Happy to say that wasn’t the case.  I did return to complete the Appalachian Trail section in the Whites, and walk many more miles.  But leaving the footpath in autumn, where I had spent the better part of six-plus months of my life, was one of the loneliest choices of all.

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Filed under Appalachian Trail, Backpacking, Hiking, Long distance backpacking, The Appalachian Trail, Timothy J. Hodges

Bluegrass music on the Appalachian Trail

It might happen anywhere — on the street, someone’s front porch, or in the parking lot downtown.  You might even (if you’re very fortunate) hear the sound of it lilting through the Appalachian hills.  It’s the sound of a bluegrass jam session, which could break out just about anywhere along the southern range of misty blue peaks.

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s Photo courtesy MTSOfan at Flickr

I remember sitting by a fire on a blanket of grass along the Nolichucky River in Erwin, Tennessee listening to the picking, watching the grinnin’, and singing along with the songs whose lyrics I knew.  It was a memorable summer night, with the moonlit sky, and the stars were bright diamonds above in heaven’s vault.  It’s just something that lifts up the heart.

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Filed under Appalachian Trail, Hiking, Long distance backpacking, Timothy J. Hodges

5 Anchors for the Appalachian Trail

Photo courtesy talksrealfast at Flickr

Photo courtesy talksrealfast at FlickrWill you anchor hold in the storms of life,

An anchor is defined as “a person or thing on which something else is based that can be relied upon for chief support, stability, or security; a mainstay.

The greatest anchor is Katahdin, whose looming summit entices when you first see it.  If the spirit of this summit doesn’t burn within you from the time you leave Springer Mountain your chances of becoming a thru-hiker diminish.  This is the “grail anchor,” and its majesty is compelling.  But Katahdin is many footfalls distant.  One needs other anchors — other goals — to guarantee a successful hike.  Let’s look at other anchors you can use to propel you to Maine

Towns.  Whether it’s to resupply for the next stretch of trail, or to find that all-you-can-eat restaurant you’ve been reading about in the trail registers, towns are significant anchors along your journey.  Town post offices also offer another drawing power as effective anchors.  Once I hiked 7 miles before noon to reach one in Stratton, Maine.

States.  The wonderful, bucolic hills of Virginia.  The rugged character of Pennsylvania.  Entering the magnificent Green Mountains of Vermont.  The remote north woods of the great state of Maine with its 100-mile wilderness.  Looking forward to hiking the trail through the wonderful terrain and characteristics of specific states is something to anticipate.

Peaks or mountain ranges.  I was passionately looking forward to climbing into the Great Smokies and standing atop Clingman’s Dome.  Being a native North Carolinian was one reason, plus I spent some memorable childhood summers vacationing there.  Mount Washington in rugged New Hampshire was also appealing for its volatile weather, grand views, and legendary history.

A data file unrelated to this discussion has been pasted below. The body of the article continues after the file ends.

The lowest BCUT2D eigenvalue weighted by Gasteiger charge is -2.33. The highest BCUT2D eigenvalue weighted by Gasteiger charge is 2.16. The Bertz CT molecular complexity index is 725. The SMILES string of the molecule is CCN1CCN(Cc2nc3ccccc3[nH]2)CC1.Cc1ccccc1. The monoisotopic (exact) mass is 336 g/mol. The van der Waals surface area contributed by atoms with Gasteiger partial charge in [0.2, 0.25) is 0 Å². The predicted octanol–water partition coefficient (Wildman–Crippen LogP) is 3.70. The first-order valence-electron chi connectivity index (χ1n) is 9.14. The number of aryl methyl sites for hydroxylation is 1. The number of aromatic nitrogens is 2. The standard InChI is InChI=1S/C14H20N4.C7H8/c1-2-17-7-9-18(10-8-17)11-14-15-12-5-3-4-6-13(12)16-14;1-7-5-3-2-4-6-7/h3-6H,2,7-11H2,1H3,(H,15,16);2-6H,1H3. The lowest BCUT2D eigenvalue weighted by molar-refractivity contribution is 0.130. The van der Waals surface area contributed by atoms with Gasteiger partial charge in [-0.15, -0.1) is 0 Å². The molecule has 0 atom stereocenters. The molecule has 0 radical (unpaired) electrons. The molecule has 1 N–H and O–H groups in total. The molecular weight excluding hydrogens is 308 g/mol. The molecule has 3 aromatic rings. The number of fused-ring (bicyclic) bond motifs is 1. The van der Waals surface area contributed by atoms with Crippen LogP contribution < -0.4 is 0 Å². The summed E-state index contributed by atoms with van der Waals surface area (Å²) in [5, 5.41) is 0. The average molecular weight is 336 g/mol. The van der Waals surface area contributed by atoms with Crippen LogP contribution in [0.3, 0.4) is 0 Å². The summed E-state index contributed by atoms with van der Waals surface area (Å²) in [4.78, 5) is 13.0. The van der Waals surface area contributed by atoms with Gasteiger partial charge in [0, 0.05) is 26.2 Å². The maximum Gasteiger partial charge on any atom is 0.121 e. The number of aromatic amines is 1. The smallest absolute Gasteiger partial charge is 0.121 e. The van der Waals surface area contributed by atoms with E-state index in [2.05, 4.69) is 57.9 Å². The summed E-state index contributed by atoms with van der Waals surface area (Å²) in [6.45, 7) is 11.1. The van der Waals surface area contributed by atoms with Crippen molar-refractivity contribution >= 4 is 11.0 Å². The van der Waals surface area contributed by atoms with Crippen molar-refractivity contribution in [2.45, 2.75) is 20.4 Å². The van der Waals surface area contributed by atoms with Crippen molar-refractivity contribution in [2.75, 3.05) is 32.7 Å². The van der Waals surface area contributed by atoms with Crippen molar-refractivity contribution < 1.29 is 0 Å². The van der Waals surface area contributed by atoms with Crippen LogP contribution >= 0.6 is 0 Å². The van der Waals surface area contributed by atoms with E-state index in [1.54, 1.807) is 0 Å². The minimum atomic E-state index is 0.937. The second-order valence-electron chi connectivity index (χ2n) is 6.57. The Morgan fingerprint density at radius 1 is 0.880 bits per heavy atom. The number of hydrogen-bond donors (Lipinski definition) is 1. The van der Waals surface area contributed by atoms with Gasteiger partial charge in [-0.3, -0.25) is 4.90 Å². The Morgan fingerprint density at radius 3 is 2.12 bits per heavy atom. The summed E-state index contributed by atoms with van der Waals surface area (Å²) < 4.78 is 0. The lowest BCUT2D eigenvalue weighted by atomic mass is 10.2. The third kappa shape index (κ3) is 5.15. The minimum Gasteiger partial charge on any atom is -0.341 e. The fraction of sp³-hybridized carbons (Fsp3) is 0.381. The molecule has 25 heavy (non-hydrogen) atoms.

Parks and national forests.  Beside the Great Smoky Mountains, Shenandoah National Park in Virginia can be a great anchor.  Thru-hikers often simply cruise through the park  due to the agreeable grade of the trail, but Shenandoah offers great views, Civil War history, and abundant wildlife.  I enjoyed the Green Mountains of Vermont so much I later went back and hiked the Long Trail through to the Canadian border.

Geographic features.  Rivers and stream crossings, like the mighty Kennebec in Maine, were things I looked forward to.  The waters of the Kennebec were low enough for me to ford on foot early one morning.  I’ve never forgotten that experience.

You get the idea — so look at the map and guidebook and considering drawing up a list of “anchors” to galvanize your journey to Katahdin!

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Filed under Appalachian Trail, Backpacking, Hiking, Timothy J. Hodges

Trodding in “thin places”

It’s happening.  I’m picking it up reading the blogs of a number of hikers along the Appalachian Trail.  Here’s what I see:

Mid-May has arrived.  Those who began from Springer Mountain in Georgia in March have passed through.  Some have continued on and are now in Virginia.  Others have left the trail.  Reasons are many: physical injury, lack of funds, getting fed up with the early snows and heavy rains, or simply realizing that the trail wasn’t all they hoped it would be.

Photo courtesy Stuck in Customs at Flickr

Photo courtesy Stuck in Customs at Flickr

Then there are the blue-blazers who feel the need to mix it up and rearrange their journey.  That’s as it should be.  There is never any shame in a change of plans.  In fact, I believe that it’s been beneficial for some — because they’ve broken open like an egg, fractured like a brittle chrysalis.  It comes through in the words they use when they write.  No longer are they setting down a chronological journey.  Things have changed.  They’ve allowed themselves to be drawn into small towns, to gravitate toward people, to stand still, magnetized in the moment.  They strip themselves naked and look in the mirror.  The self they gaze upon is wondrous.  Like the surge of life  which emerges with spring, their anima is wandering in a land which cannot be fully apprehended.

Photo courtesy Skinnyde at Flickr

Photo courtesy Skinnyde at Flickr